Laura’s Notebook: Moved Olympia oyster seed to Manchester dock

My post-set Oly’s have been housed in upwelling silos in a tank at Manchester, fed algae produced by PSRF, since July. It’s time to get them out of there, since PSRF is really only producing algae for me, and they have potential plans to turn the water off for re-plumbing projects, etc. My task for today is to move the oysters to cages hanging off the dock.

Step 1) Acclimate Olys to ambient water temperature

Since settlement the Oly tank has had the heated water line, which is ~14degC, and warms up to ~16 in the tank. The ambient line is ~13degC, so the temperature off the dock will be around 13degC (~55degF). Last Thursday, to acclimate the Olys to the slightly cooler water temperature, I cracked the ambient line open a bit, and turned the heated line down. On Monday Stuart increased the ambient line flow and turned the heated line off.

Step 2) Build envelopes to house separate Oly groups

I have 21 Oly groups, and need to keep them separate. I built envelopes in 2 mesh sizes: ~1600um (window screen), 450um. Some groups’ oysters have grown large enough to safely fit in ~1600um window screen, while some still have a few that are very small. Stuart advises that these small oysters will not likely make it through the winter, and growth will be minimal off the dock, since available algae is low starting in October. I’m going to give the small guys a chance, and will check them in early November to see if they have grown large enough to transition them to larger screen. If not, I may have to cull them, since the fine mesh size requires regular cleaning.

Step 3) Screen oysters to determine envelope size needed, add to envelope

I screened my oysters first through 1600, catching anything that fell through on 450. If no oysters fell through I put them into the 1600 window screen. Created tags using pieces of pvc pipe with black sharpie labels. Will need to keep an eye on condition of tags. Then using the impuse sealer I closed the envelopes, and gave the oysters a last meal while I prepared the rest of the envelopes.

Making many envelopes took time. Here are images of the almost-final product, where oysters+tag (pvc piece labeled w/ sharpie) are in an envelope and I am using the impulse sealer to close the open end of the bag. Pro tip: when using the impuse sealer on mesh, press and hold until the red light turns off, continue to hold down for a few seconds to let the newly melted plastic cool. If you release right away, you will likely tear a hole in the envelope.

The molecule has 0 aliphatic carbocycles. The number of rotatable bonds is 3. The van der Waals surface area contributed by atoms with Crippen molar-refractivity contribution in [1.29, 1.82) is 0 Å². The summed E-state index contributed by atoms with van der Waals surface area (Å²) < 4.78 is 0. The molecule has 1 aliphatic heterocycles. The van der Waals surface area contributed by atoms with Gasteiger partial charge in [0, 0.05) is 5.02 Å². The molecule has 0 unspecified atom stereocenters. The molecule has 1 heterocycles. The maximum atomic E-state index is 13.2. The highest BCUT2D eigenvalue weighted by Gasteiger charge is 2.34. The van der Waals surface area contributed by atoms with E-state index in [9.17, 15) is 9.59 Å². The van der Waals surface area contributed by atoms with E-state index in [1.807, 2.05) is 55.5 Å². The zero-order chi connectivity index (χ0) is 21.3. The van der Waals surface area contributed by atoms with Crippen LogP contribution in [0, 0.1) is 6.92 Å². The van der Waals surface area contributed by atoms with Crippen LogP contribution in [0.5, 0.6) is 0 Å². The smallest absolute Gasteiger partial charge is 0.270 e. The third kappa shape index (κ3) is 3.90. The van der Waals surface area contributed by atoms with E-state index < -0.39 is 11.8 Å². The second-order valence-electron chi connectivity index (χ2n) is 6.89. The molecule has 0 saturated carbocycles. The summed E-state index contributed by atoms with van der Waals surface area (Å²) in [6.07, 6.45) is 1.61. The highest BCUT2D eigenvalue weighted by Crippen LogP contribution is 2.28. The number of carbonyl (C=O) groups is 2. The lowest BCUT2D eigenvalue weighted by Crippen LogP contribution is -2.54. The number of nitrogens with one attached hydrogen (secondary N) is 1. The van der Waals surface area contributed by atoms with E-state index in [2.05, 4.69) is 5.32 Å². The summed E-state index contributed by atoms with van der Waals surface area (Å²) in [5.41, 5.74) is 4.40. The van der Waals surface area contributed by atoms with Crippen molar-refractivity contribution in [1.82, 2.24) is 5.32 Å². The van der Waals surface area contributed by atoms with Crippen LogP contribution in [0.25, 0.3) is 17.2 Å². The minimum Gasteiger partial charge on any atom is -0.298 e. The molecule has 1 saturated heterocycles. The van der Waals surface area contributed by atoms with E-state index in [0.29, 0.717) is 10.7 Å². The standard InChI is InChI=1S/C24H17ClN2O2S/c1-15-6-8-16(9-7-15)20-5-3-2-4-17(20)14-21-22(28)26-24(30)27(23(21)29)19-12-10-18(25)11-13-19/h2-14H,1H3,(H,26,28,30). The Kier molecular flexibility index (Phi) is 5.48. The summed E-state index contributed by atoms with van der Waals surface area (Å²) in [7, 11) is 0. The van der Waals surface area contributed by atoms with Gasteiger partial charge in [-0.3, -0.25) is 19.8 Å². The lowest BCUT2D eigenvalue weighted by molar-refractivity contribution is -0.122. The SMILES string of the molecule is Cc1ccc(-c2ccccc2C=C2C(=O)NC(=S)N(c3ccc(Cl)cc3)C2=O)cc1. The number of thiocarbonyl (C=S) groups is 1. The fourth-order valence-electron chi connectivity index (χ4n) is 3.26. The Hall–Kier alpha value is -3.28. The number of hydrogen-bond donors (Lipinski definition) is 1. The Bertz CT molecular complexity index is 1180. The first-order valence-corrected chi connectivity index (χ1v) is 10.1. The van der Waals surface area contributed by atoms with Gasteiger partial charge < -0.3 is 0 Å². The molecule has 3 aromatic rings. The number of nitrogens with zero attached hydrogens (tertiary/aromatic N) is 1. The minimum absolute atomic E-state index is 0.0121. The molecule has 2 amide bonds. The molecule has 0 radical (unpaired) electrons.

Step 4) Move oyster envelopes to dock

There are 3 cages already hanging off the dock with my Oly broodstock (and a few Pacifics). I zip-tied the Oly packages to the inside of one cage, laying the most dense groups down flat. I’ll grap a photo of the setup next week when I go out to clean.

from LabNotebook


Yaamini’s Notebook: October Goals

October Goals

screen shot 2017-10-02 at 1 39 40 pm

September Goals Recap:

  • I presented a preliminary analysis of my SRM data at PCSGA!
  • The DNR paper got split into two separate papers. I added SRM methods to the oyster paper but have not updated any SRM results. The associated repository can be found here.
  • Steven suggested not revising the proposal, so I didn’t
  • I sent an email to schedule my first committee for the end of October/beginning of November. To prepare for my meeting, I cleaned up the project-oyster-oa repo. The repository has very clear README files and project/file descriptions!

October Goals:

This month is all about the DNR project!

  • Figure out what happened with my technical replicates
  • Revise the oyster paper introduction and methods, start writing results and discussion
  • Submit a NSF GRFP proposal
  • Have my committee meeting and submit milestone paperwork
  • Prepare for WSN
  • Low priority: Metaanalysis and Manchester
    • I can start reviewing papers and writing an introduction. If there are any interesting questions I think we should tackle with the dataset, then I can consult with Steven and start analyses
    • Analyze histology images


Laura’s Notebook: Initial results from geoduck SRM data

Check out my recent Jupyter Notebook entry where I perform a full SRM Analysis.

And for a preview of the SRM results and how they correlate to the environmental summary data, here are (slightly modified) slides from my presentation at the PCSGA 2017 conference:

Slide 1Slide 2Slide 3Slide 4Slide 5Slide 6Slide 7Slide 8Slide 9Slide 10Slide 11Slide 12Slide 13Slide 14Slide 15

from LabNotebook

Laura’s Notebook: October Goals

This is vast. Lots to do.

Small To Do:

  • Email Abigail re: GROW program
  • Email re: Oly session @ NSA 2018 – deadline FRIDAY
  • Register for Parasites once add code comes through
  • Book return ferries @ 7am on Friday!
  • Learn how to tag notebook posts
  • Take geoduck proteomics poster to WA Co-op once location confirmed (I think SAFS somewhere)

Large To-Do: